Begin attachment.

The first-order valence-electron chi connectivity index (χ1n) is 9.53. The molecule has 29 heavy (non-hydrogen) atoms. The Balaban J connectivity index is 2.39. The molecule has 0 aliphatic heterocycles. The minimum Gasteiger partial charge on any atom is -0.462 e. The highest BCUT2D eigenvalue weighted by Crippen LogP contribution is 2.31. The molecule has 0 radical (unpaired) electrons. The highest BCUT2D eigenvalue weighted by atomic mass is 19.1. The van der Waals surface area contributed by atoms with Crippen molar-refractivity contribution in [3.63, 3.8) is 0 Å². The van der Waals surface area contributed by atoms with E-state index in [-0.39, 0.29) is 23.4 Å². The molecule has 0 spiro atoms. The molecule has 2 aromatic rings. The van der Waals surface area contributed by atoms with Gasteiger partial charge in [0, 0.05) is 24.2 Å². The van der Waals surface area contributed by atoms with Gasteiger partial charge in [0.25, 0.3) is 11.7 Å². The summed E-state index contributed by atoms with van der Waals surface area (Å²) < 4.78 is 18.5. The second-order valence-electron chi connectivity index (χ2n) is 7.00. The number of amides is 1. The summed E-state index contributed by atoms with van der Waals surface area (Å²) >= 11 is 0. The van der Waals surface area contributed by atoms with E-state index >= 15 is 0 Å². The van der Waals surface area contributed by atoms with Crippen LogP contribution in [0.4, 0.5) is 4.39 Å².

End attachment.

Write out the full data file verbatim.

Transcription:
The first-order valence-electron chi connectivity index (χ1n) is 9.53. The molecule has 29 heavy (non-hydrogen) atoms. The Balaban J connectivity index is 2.39. The molecule has 0 aliphatic heterocycles. The minimum Gasteiger partial charge on any atom is -0.462 e. The highest BCUT2D eigenvalue weighted by Crippen LogP contribution is 2.31. The molecule has 0 radical (unpaired) electrons. The highest BCUT2D eigenvalue weighted by atomic mass is 19.1. The van der Waals surface area contributed by atoms with Crippen molar-refractivity contribution in [3.63, 3.8) is 0 Å². The van der Waals surface area contributed by atoms with E-state index in [-0.39, 0.29) is 23.4 Å². The molecule has 0 spiro atoms. The molecule has 2 aromatic rings. The van der Waals surface area contributed by atoms with Gasteiger partial charge in [0, 0.05) is 24.2 Å². The van der Waals surface area contributed by atoms with Gasteiger partial charge in [0.25, 0.3) is 11.7 Å². The summed E-state index contributed by atoms with van der Waals surface area (Å²) < 4.78 is 18.5. The second-order valence-electron chi connectivity index (χ2n) is 7.00. The number of amides is 1. The summed E-state index contributed by atoms with van der Waals surface area (Å²) >= 11 is 0. The van der Waals surface area contributed by atoms with E-state index >= 15 is 0 Å². The van der Waals surface area contributed by atoms with Crippen LogP contribution in [0.4, 0.5) is 4.39 Å².